It struck me that I have seen many students of mediation who are very afraid to get started and do mediation with real people. It is also how I feel every time I do a mediation. I must overcome the fear that the parties will not come to an agreement, that they might not like me and that I will not succeed in my role as mediator. That fear gives me the edge and as I start the meeting with my opening statement, I realise that calming process is as much as for me as it is for them. It is also the way that I bring order into the process and create safety for myself and the parties.

Just like the kickboxer, a mediator needs to be light on their feet. They must assess the situation, be ready to create opportunity for resolution and keep the process moving.

The final thing I learned is how much care is given to the kickboxer by his or her trainer after the fight is over. The trainer is responsible not only for dealing with cuts and bruises, they must also ensure the psychological wellbeing of the fighter. Win or lose – they must help the fighter cool down, deal with the chemical changes that have occurred in the fighter’s body, ensure hydration and that no harm has been done to the fighter.   

This made me think how important it is for mediators to have a way of debriefing after a mediation has been completed and the need for self-care to allow the mediator to recover from the enormous effort that has been expended during the mediation. 

The overall message that came to me through talking to my friend is there are many analogies between the training and  the art of kickboxing are akin to the art and training that mediators must have. Both require learning, practise and discipline. This training and discipline is all focussed on helping the student develop the ability to use their willpower to achieve a result. As Mr Miyagi told the Karate Kid “There is one person you need to learn how to control. YOU.”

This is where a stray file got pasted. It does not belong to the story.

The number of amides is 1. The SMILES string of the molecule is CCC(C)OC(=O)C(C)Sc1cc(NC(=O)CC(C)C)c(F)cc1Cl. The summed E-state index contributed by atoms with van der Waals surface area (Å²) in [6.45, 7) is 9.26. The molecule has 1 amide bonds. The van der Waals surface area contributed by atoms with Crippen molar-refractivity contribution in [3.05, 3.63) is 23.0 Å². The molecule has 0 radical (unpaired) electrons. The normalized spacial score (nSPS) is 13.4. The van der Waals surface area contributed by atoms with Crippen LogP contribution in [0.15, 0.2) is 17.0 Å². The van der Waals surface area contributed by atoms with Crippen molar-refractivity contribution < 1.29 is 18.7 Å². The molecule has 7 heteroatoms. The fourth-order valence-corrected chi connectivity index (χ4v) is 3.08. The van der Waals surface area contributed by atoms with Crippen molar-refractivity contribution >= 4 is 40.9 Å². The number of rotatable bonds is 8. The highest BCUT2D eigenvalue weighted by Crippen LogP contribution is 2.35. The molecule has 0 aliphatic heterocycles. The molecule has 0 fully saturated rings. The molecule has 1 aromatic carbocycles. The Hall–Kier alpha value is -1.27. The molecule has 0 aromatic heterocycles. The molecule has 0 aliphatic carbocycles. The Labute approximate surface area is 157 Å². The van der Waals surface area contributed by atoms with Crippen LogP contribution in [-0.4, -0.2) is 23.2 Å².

The beautiful Coromandel was a great place to have this conversation and I am always grateful for the knowledge my friends share with me.

About the author

Denise Evans is Principal, Dispute Resolution at FairWay. As part of this role, Denise provides Dispute Resolution leadership within FairWay and champions the use of Dispute Resolution services in New Zealand and internationally.

Denise has over 30 years’ experience as a lawyer, mediator and arbitrator. If you would like to get in touch with Denise, please contact her by email at denise.evans@fairwayresolution.com

About FairWay

FairWay is New Zealand’s largest specialist conflict management and dispute resolution organisation. Our purpose is to lead the prevention and resolution of disputes.

For more information visit www.fairwayresolution.com or phone 0800 77 44 22.